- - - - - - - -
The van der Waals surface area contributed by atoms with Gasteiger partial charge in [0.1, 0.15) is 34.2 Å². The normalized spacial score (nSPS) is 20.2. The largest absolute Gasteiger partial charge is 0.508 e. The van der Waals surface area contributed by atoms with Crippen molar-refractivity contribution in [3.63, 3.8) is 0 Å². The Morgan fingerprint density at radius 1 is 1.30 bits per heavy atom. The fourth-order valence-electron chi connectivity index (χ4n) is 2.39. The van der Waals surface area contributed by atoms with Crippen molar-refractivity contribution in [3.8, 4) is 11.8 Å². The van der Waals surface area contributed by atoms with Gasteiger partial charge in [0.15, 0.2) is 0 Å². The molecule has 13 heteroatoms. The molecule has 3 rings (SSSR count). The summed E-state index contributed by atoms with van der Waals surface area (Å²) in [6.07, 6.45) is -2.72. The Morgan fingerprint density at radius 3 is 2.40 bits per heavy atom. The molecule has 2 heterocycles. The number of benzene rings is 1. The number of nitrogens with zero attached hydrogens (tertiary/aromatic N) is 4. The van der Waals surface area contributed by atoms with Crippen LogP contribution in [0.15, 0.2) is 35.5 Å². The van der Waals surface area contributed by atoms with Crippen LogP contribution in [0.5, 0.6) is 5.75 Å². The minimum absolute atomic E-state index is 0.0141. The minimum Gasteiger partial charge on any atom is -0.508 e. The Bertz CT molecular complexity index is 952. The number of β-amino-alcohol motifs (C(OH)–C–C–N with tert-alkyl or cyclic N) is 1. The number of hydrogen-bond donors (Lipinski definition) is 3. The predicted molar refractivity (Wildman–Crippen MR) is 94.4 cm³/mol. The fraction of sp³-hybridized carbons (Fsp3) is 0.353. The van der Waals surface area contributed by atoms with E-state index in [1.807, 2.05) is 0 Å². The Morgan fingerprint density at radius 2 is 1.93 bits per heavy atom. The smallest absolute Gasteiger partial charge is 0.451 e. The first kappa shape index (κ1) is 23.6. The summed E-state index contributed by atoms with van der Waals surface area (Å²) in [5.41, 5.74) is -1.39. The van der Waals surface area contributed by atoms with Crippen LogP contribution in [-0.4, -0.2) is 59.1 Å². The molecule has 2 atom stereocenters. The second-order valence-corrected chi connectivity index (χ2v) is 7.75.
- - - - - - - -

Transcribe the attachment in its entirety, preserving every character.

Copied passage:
The van der Waals surface area contributed by atoms with Gasteiger partial charge in [0.1, 0.15) is 34.2 Å². The normalized spacial score (nSPS) is 20.2. The largest absolute Gasteiger partial charge is 0.508 e. The van der Waals surface area contributed by atoms with Crippen molar-refractivity contribution in [3.63, 3.8) is 0 Å². The Morgan fingerprint density at radius 1 is 1.30 bits per heavy atom. The fourth-order valence-electron chi connectivity index (χ4n) is 2.39. The van der Waals surface area contributed by atoms with Crippen molar-refractivity contribution in [3.8, 4) is 11.8 Å². The van der Waals surface area contributed by atoms with Gasteiger partial charge in [0.15, 0.2) is 0 Å². The molecule has 13 heteroatoms. The molecule has 3 rings (SSSR count). The summed E-state index contributed by atoms with van der Waals surface area (Å²) in [6.07, 6.45) is -2.72. The Morgan fingerprint density at radius 3 is 2.40 bits per heavy atom. The molecule has 2 heterocycles. The number of benzene rings is 1. The number of nitrogens with zero attached hydrogens (tertiary/aromatic N) is 4. The van der Waals surface area contributed by atoms with Crippen LogP contribution in [0.15, 0.2) is 35.5 Å². The van der Waals surface area contributed by atoms with Crippen LogP contribution in [0.5, 0.6) is 5.75 Å². The minimum absolute atomic E-state index is 0.0141. The minimum Gasteiger partial charge on any atom is -0.508 e. The Bertz CT molecular complexity index is 952. The number of β-amino-alcohol motifs (C(OH)–C–C–N with tert-alkyl or cyclic N) is 1. The number of hydrogen-bond donors (Lipinski definition) is 3. The predicted molar refractivity (Wildman–Crippen MR) is 94.4 cm³/mol. The fraction of sp³-hybridized carbons (Fsp3) is 0.353. The van der Waals surface area contributed by atoms with E-state index in [1.807, 2.05) is 0 Å². The Morgan fingerprint density at radius 2 is 1.93 bits per heavy atom. The smallest absolute Gasteiger partial charge is 0.451 e. The first kappa shape index (κ1) is 23.6. The summed E-state index contributed by atoms with van der Waals surface area (Å²) in [5.41, 5.74) is -1.39. The van der Waals surface area contributed by atoms with Crippen LogP contribution in [-0.4, -0.2) is 59.1 Å². The molecule has 2 atom stereocenters. The second-order valence-corrected chi connectivity index (χ2v) is 7.75.